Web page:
Humor my poor analogy – my brain has been in the frying pan for weeks – if “Kings of the Wyld” was “The Hangover” (I liked the movie, okay? Fine! “Planes, Trains, and Automobiles,” happy?), then “Bloody Rose is “The Breakfast Club” [1] on the road. [2]

There’s adventure, there’s drama, there’s heartaches. It’s everything that made “Kings of the Wyld” a great book and more. I love the characters and each of their respective arcs. Though some part in me wanted to explore them more, instead of going through a few pages or chapters about them. But in the end, it’s really a story about the newest member of the band, Tam. Okay, okay, maybe not, it’s actually really about the band itself and leaning more toward the frontwoman, Rose, because of plot reasons. But it’s also more about Tam learning more about the world. Like, I don’t know, a millennial getting slapped in the face about the real world.

I kid. I kid! I fucking kid! We cool? Okay.

Look, I don’t think I have anything much else to say but a redundancy of praises. The book has been out for months now, so here’s the spoiler parts.


I’m just glad we got to the adventure part fairly quickly. I mean, it’s going to be obvious one way or another that Tam is going to be part of the band.

That cyclops event was glorious. It’s also a point to remember that stories what everyone knows is very much different behind-the-scenes.

I was curious how their quest will weave into the current Horde, where all other mercenaries are eager to get into. I assumed it was going to be a cliffhanger thing or something really wild was going to happen. And yes, something wild did happen.

Finally, we get to meet the client! Of course the client is sketchy. There’s always something about the client. I bet, she’s a baddie related to the antagonist in “Kings of the Wyld.”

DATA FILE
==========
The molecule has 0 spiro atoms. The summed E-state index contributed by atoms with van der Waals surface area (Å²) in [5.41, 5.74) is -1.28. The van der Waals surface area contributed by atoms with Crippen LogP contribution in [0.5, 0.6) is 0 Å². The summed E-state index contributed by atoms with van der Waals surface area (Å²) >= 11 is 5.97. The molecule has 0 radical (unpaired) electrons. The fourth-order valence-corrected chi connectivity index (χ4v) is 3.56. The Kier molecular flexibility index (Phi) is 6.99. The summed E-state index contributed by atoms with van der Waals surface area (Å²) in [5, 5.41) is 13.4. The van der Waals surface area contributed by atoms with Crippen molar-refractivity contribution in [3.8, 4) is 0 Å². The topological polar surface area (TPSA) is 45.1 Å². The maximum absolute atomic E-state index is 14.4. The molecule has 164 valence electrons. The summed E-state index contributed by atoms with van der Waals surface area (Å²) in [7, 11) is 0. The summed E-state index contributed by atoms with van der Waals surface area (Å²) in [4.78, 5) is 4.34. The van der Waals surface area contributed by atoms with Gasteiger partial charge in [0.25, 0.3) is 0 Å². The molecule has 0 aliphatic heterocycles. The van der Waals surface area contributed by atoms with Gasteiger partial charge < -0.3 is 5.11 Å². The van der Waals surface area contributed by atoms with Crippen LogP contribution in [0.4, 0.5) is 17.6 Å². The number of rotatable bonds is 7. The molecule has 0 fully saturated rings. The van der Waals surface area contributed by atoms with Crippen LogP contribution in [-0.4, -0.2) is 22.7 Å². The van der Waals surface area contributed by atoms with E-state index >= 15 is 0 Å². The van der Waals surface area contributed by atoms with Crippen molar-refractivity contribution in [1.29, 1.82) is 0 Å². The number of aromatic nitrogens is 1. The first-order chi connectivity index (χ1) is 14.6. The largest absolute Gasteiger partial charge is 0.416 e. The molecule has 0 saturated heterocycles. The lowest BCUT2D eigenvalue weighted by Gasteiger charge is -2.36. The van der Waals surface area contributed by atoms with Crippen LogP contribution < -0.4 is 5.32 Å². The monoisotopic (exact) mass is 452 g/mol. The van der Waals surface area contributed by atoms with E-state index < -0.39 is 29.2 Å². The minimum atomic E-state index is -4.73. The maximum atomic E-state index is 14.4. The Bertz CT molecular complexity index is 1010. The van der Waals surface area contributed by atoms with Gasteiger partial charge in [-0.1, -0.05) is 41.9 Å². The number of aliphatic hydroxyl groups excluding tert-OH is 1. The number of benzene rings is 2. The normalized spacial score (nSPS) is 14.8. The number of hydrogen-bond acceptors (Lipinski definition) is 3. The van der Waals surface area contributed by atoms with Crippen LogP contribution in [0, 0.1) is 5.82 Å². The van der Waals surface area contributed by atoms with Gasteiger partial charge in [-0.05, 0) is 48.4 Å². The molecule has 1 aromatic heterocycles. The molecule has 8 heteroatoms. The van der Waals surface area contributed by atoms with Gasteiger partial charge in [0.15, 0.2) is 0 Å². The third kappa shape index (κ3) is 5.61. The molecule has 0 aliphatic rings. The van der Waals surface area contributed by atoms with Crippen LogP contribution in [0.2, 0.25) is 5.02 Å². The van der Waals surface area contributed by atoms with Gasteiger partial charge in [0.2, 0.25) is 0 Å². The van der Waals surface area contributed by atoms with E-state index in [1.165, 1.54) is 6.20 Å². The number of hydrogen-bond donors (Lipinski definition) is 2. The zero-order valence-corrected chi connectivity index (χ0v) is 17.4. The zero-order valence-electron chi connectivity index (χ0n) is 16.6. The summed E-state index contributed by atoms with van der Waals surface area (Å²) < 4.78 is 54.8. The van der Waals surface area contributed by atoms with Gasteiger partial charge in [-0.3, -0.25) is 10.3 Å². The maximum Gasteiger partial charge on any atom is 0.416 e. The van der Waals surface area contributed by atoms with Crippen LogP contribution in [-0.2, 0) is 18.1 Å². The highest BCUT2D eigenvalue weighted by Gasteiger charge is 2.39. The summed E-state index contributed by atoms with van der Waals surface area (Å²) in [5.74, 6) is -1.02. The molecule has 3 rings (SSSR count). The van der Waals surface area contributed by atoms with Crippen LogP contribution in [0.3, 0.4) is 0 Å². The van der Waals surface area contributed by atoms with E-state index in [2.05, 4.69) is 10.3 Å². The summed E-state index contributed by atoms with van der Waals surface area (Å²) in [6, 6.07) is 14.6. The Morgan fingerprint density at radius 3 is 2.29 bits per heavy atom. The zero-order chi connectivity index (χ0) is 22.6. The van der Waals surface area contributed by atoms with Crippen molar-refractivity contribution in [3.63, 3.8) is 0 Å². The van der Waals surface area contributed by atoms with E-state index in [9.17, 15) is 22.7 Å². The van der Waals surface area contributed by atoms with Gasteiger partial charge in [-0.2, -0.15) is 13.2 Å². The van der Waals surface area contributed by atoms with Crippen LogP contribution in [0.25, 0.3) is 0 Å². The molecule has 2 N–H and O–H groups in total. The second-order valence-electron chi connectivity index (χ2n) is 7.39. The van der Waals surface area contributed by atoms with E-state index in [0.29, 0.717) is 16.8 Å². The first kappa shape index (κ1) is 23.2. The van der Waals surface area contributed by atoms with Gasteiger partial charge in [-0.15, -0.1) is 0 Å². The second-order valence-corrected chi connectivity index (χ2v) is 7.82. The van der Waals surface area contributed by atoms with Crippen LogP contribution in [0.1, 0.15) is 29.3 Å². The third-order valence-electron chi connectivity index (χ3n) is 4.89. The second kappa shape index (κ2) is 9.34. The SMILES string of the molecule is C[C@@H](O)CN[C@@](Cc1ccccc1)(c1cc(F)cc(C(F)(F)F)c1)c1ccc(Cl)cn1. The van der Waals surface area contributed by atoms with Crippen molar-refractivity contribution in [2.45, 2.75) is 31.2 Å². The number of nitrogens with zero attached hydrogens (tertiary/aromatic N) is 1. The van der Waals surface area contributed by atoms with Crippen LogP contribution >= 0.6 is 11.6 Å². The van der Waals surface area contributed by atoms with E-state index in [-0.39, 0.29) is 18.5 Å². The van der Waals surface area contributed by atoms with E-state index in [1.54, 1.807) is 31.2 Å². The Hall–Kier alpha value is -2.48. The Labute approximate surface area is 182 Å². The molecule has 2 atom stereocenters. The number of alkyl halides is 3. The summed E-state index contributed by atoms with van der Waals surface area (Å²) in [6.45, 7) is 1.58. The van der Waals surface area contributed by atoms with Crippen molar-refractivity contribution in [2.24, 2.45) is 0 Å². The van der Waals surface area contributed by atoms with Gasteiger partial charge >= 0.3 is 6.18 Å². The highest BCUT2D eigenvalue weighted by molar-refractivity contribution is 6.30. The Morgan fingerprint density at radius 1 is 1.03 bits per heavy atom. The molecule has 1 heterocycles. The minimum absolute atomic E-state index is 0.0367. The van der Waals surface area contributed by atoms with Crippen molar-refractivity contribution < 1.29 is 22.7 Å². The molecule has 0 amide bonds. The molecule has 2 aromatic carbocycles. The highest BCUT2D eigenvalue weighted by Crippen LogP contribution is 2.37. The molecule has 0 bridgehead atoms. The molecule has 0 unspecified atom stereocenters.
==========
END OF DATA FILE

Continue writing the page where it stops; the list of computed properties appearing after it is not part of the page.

It’s called the “Dragoneater” for a fucking reason.

… And Rose killed that motherfucker like a boss.

Baddie revealed. Called it.

Holy shit, she can keep on resurrecting the dead.

Not only can she resurrect the dead, she has Spider Senses that alerts of her of any incoming danger.

Okay, I can see what’s going to happen here. Tam is going to shoot an arrow straight into Cloud, which is going to pierce through him and kill the baddie.

Okay, that didn’t happen, not technically like that, but something like that, and now I just want to curl up and cry.


The ending was so bittersweet for me. I really like the father-child theme with each character. Tam and the overprotective Tuck. Brune and Cura’s sick fathers. Cloud and his elitist father. Rose and the Golden Gabe from “Kings of the Wyld.” Pardon me while I curl up once more and cry again.

Also, I forgot to mention, Nicholas Eames is a known gamer. He loves “Final Fantasy” and had the galls to include a Tonberry into the “Bloody Rose.” Yes, a fucking Tonberry.

[1] OMG footnotes! Anyhow, maybe “Breakfast Club” wasn’t the best example, considering it kicks off with a bunch of kids getting stuck together in detention. But then again, I guess the essence here is, each of these kids has a story to tell, and we get to know them more one-by-one. Or something, whatever. That’s how I relate to “Bloody Rose,” ‘kay?

[2] Fucking footnotes! Ew! Okay, I just had this realization, only now, that mostly all adventures in fantasy stories are basically road trip stories. Okay, I’m done.

In the Tall Grass (Netflix)


Stephen King adaptations are on the roll. It, Castle Rock, Doctor Sleep, among plenty others — now “In the Tall Grass.”

I haven’t read the story yet, which should be an interesting comparison once I do. But the movie itself was a straight punch to the nose, breaking it, blood everywhere, and still trying to realign it.

I liked the movie, overall. My initial impression had been something like the “Children of the Corn,” but hell no, it had a much simpler premise, one that got weirder and weirder the farther it went.

There were no jump scares, as I recall. Just good old atmosphere-building eeriness and its nihilistic approach. There really were moments when it felt everything was hopeless. Hopelessness, I think, is one of the scariest experiences ever, because to feel that, is to accept that there is nothing you can do to overcome it.

Had to convince the wife that Stephen King wouldn’t put something truly messed up. The movie kicked me in the shins anyway, pulled my hair up, and ripped off my scalp. Anyone who has watched it would know what the hell I’m talking about. I’ve reeled from the realization.